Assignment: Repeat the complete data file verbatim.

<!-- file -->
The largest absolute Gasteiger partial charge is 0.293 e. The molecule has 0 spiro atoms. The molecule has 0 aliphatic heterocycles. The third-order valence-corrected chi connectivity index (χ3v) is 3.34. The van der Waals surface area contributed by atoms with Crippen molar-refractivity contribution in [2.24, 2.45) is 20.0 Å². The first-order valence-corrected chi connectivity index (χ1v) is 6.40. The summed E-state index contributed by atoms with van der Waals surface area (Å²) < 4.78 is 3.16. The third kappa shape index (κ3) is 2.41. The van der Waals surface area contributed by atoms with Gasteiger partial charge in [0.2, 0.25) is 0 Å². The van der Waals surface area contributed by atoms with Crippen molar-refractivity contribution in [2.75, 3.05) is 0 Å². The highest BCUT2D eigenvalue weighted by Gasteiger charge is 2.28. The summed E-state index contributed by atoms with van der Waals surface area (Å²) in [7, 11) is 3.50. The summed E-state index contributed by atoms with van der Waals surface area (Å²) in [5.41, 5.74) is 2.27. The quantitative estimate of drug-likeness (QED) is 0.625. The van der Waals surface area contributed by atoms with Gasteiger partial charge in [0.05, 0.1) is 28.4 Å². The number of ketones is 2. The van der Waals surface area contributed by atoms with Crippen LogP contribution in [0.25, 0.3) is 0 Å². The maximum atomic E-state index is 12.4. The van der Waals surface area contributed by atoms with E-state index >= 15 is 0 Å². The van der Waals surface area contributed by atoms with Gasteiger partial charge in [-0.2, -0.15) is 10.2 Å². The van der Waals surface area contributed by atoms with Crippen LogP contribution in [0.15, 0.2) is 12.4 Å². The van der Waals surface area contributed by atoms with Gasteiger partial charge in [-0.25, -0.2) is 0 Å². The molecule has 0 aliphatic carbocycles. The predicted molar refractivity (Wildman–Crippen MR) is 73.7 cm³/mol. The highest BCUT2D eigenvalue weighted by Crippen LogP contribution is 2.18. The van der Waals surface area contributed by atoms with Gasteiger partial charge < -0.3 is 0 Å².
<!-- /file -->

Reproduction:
The largest absolute Gasteiger partial charge is 0.293 e. The molecule has 0 spiro atoms. The molecule has 0 aliphatic heterocycles. The third-order valence-corrected chi connectivity index (χ3v) is 3.34. The van der Waals surface area contributed by atoms with Crippen molar-refractivity contribution in [2.24, 2.45) is 20.0 Å². The first-order valence-corrected chi connectivity index (χ1v) is 6.40. The summed E-state index contributed by atoms with van der Waals surface area (Å²) < 4.78 is 3.16. The third kappa shape index (κ3) is 2.41. The van der Waals surface area contributed by atoms with Gasteiger partial charge in [0.2, 0.25) is 0 Å². The van der Waals surface area contributed by atoms with Crippen molar-refractivity contribution in [2.75, 3.05) is 0 Å². The highest BCUT2D eigenvalue weighted by Gasteiger charge is 2.28. The summed E-state index contributed by atoms with van der Waals surface area (Å²) in [7, 11) is 3.50. The summed E-state index contributed by atoms with van der Waals surface area (Å²) in [5.41, 5.74) is 2.27. The quantitative estimate of drug-likeness (QED) is 0.625. The van der Waals surface area contributed by atoms with Gasteiger partial charge in [0.05, 0.1) is 28.4 Å². The number of ketones is 2. The van der Waals surface area contributed by atoms with Crippen LogP contribution in [0.25, 0.3) is 0 Å². The maximum atomic E-state index is 12.4. The van der Waals surface area contributed by atoms with E-state index >= 15 is 0 Å². The van der Waals surface area contributed by atoms with Gasteiger partial charge in [-0.2, -0.15) is 10.2 Å². The van der Waals surface area contributed by atoms with Crippen LogP contribution in [0.15, 0.2) is 12.4 Å². The van der Waals surface area contributed by atoms with Gasteiger partial charge in [-0.25, -0.2) is 0 Å². The molecule has 0 aliphatic carbocycles. The predicted molar refractivity (Wildman–Crippen MR) is 73.7 cm³/mol. The highest BCUT2D eigenvalue weighted by Crippen LogP contribution is 2.18. The van der Waals surface area contributed by atoms with Gasteiger partial charge < -0.3 is 0 Å².